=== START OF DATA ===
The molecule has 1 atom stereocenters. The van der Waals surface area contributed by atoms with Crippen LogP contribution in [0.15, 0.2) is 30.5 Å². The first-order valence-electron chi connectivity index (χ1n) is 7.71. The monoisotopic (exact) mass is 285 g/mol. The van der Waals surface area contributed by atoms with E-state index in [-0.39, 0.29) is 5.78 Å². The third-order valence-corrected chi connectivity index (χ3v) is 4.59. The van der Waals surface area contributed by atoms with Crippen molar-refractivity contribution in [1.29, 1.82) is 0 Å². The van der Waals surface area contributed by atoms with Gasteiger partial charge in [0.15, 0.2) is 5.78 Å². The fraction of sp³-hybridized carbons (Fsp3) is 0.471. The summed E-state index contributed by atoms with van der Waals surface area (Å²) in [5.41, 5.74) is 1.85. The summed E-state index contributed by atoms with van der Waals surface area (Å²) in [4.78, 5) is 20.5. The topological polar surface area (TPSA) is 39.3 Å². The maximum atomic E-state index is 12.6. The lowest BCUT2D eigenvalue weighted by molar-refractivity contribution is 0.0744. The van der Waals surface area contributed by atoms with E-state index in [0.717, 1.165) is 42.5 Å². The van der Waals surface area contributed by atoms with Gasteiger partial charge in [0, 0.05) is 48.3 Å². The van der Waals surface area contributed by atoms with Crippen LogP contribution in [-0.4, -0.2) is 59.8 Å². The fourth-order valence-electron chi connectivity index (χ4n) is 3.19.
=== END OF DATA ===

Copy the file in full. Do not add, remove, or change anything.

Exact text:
The molecule has 1 atom stereocenters. The van der Waals surface area contributed by atoms with Crippen LogP contribution in [0.15, 0.2) is 30.5 Å². The first-order valence-electron chi connectivity index (χ1n) is 7.71. The monoisotopic (exact) mass is 285 g/mol. The van der Waals surface area contributed by atoms with E-state index in [-0.39, 0.29) is 5.78 Å². The third-order valence-corrected chi connectivity index (χ3v) is 4.59. The van der Waals surface area contributed by atoms with Crippen molar-refractivity contribution in [1.29, 1.82) is 0 Å². The van der Waals surface area contributed by atoms with Gasteiger partial charge in [0.15, 0.2) is 5.78 Å². The fraction of sp³-hybridized carbons (Fsp3) is 0.471. The summed E-state index contributed by atoms with van der Waals surface area (Å²) in [5.41, 5.74) is 1.85. The summed E-state index contributed by atoms with van der Waals surface area (Å²) in [4.78, 5) is 20.5. The topological polar surface area (TPSA) is 39.3 Å². The maximum atomic E-state index is 12.6. The lowest BCUT2D eigenvalue weighted by molar-refractivity contribution is 0.0744. The van der Waals surface area contributed by atoms with E-state index in [0.717, 1.165) is 42.5 Å². The van der Waals surface area contributed by atoms with Gasteiger partial charge in [0, 0.05) is 48.3 Å². The van der Waals surface area contributed by atoms with Crippen LogP contribution in [-0.4, -0.2) is 59.8 Å². The fourth-order valence-electron chi connectivity index (χ4n) is 3.19.